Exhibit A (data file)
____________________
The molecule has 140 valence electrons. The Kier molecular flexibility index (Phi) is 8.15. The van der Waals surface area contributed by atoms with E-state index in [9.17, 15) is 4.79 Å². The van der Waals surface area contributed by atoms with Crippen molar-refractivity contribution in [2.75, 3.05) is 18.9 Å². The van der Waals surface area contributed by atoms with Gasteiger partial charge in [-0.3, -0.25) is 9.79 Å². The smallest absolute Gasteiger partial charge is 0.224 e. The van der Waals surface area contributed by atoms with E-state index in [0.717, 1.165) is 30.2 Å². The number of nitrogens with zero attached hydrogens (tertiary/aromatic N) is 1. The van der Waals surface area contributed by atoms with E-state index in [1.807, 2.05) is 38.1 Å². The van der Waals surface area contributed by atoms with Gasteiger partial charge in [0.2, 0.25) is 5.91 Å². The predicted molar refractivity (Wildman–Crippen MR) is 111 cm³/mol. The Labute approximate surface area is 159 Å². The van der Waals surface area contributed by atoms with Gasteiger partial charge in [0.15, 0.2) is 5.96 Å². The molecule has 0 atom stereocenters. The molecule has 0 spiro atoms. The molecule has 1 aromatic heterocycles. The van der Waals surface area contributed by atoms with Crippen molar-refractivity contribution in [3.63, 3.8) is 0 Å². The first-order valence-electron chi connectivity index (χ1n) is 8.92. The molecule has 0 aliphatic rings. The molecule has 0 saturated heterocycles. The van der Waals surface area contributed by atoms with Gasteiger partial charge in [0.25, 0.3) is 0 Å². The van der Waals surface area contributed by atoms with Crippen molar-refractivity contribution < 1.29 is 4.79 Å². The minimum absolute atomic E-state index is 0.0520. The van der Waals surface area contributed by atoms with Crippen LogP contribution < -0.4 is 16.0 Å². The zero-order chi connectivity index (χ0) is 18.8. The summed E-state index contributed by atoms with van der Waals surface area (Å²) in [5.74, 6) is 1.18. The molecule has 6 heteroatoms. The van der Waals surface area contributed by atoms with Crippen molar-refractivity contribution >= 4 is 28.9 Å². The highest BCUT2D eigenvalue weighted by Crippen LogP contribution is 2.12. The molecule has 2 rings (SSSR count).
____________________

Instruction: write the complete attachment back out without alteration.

The molecule has 140 valence electrons. The Kier molecular flexibility index (Phi) is 8.15. The van der Waals surface area contributed by atoms with E-state index in [9.17, 15) is 4.79 Å². The van der Waals surface area contributed by atoms with Crippen molar-refractivity contribution in [2.75, 3.05) is 18.9 Å². The van der Waals surface area contributed by atoms with Gasteiger partial charge in [-0.3, -0.25) is 9.79 Å². The smallest absolute Gasteiger partial charge is 0.224 e. The van der Waals surface area contributed by atoms with E-state index in [0.717, 1.165) is 30.2 Å². The number of nitrogens with zero attached hydrogens (tertiary/aromatic N) is 1. The van der Waals surface area contributed by atoms with E-state index in [1.807, 2.05) is 38.1 Å². The van der Waals surface area contributed by atoms with Gasteiger partial charge in [0.2, 0.25) is 5.91 Å². The predicted molar refractivity (Wildman–Crippen MR) is 111 cm³/mol. The Labute approximate surface area is 159 Å². The van der Waals surface area contributed by atoms with Gasteiger partial charge in [0.15, 0.2) is 5.96 Å². The molecule has 0 atom stereocenters. The molecule has 0 spiro atoms. The molecule has 1 aromatic heterocycles. The van der Waals surface area contributed by atoms with Crippen molar-refractivity contribution in [3.63, 3.8) is 0 Å². The first-order valence-electron chi connectivity index (χ1n) is 8.92. The molecule has 0 aliphatic rings. The molecule has 0 saturated heterocycles. The van der Waals surface area contributed by atoms with Gasteiger partial charge in [0.25, 0.3) is 0 Å². The van der Waals surface area contributed by atoms with Crippen molar-refractivity contribution < 1.29 is 4.79 Å². The minimum absolute atomic E-state index is 0.0520. The van der Waals surface area contributed by atoms with Crippen LogP contribution < -0.4 is 16.0 Å². The zero-order chi connectivity index (χ0) is 18.8. The summed E-state index contributed by atoms with van der Waals surface area (Å²) in [5.74, 6) is 1.18. The molecule has 6 heteroatoms. The van der Waals surface area contributed by atoms with Crippen molar-refractivity contribution >= 4 is 28.9 Å². The highest BCUT2D eigenvalue weighted by Crippen LogP contribution is 2.12. The molecule has 2 rings (SSSR count).